16 Ways Companies Build the Next Generation of Leaders

“The Great Resignation” has left many companies having significant problems recruiting and retaining talent, while some experts estimate that nearly 10,000 baby boomers are retiring every day. I’m here. It’s no surprise that this dynamic has put new leader training and development plans on the back burner in many companies.

While today’s conversations tend to focus on finding new talent to hire, it’s as important as ever that organizations continue to develop the next generation of leaders.16 members here forbes coach council Discuss what companies can do today to ensure they do what they need today to secure strong leadership tomorrow.

1. Create a nurturing organizational culture

Companies need to create a homely organizational culture so that employees become part of the organizational family. To do so, companies must invest in a better environment for their employees and create and practice an organizational culture of collaborators’ ownership. Validate the idea that collaborators are internal clients and offer programs that engage, motivate and reward them. – Tania Tome, eco kaya

2. Work with youth organizations

Work with preteen-focused youth organizations. This fosters collaboration, driving both the success of youth programs and the pipeline of organizations. In addition, children are very honest and ask questions rooted in understanding. This gives organizations the opportunity to increase the clarity of their messages for all age groups and attract top talent. – Jatiya Jones, Jatiya Jones Consulting

3. Create a “watchlist” of high-potential employees

Does your organization have a “watchlist” of high potential employees? These are typically two levels below the key leadership layers. Then, for those high potential employees, create stretching assignments outside of their normal area of ​​responsibility to increase bench strength. Provide constructive feedback and assign coaches or mentors. – Linda McLoughlin, leadership works

4. Offer a robust development ecosystem

Providing your employees with a robust learning and development ecosystem and culture is a great way to do succession planning and prepare young employees for future leadership roles. It can also serve as a recruitment and retention strategy within your organization. Accepting new employees doesn’t mean they will stick around. Continued investment is required. – Jonathan H. Westover, Human Capital Innovations, LLC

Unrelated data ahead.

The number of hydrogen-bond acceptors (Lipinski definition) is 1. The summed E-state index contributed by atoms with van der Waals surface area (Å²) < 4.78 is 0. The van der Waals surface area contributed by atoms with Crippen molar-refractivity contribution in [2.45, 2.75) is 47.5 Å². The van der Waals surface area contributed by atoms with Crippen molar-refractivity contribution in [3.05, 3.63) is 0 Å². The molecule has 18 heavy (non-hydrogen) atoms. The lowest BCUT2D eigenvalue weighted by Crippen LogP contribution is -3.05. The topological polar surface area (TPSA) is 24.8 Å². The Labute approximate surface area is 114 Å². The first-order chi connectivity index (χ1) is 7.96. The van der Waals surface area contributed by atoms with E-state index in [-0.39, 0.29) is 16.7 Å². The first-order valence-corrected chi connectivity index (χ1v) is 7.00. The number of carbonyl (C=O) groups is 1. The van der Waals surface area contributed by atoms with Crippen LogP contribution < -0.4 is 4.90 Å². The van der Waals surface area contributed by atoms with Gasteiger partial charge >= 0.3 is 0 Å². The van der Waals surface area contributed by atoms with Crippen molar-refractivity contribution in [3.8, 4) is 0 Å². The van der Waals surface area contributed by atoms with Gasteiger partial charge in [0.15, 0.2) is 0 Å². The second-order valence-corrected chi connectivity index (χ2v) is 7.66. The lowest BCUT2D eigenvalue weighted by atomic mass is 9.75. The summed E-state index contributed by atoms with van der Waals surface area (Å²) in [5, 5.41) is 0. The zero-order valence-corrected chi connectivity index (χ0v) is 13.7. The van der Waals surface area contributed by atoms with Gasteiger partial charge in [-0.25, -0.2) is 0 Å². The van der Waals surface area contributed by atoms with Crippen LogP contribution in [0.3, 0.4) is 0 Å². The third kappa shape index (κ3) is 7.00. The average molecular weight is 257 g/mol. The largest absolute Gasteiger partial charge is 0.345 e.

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5. Aligning the current culture with the values ​​of the next generation

First, align the current corporate culture with the values ​​of the next generation. For example, baby boomers were looking for stable jobs. Millennials seek inspiration, vision, and fame. Generation Z wants to care for the environment. Then create an internal platform where employees can share knowledge and learn from each other. Third, mentor the next generation and make them feel right for themselves. Aina Alive, be agile

6. Go beyond traditional training methods

Companies need to move beyond and perhaps discard traditional leadership training methods and frameworks. In the post-pandemic era, the next generation of leaders will prefer to identify and determine the best paths for professional growth rather than top-down prescriptions for training. Such programs may include more virtual, open-ended, and blended programs that incorporate VR/AR tools. – Krishna Kumar, Intrad School of Executive Coaching

7. Opportunity for talented employees

Younger generations want more than income. They want to create change and pursue their passions, and they prefer organizations that offer career paths that offer opportunities for intellectual growth and influence. One practical example is employee groups created to build community and create leadership opportunities for talented employees to drive key initiatives aligned with their values. – Mari Carmen Pizarro, Whole Leadership Systems Co., Ltd.

8. Make L&D a strategic imperative for everyone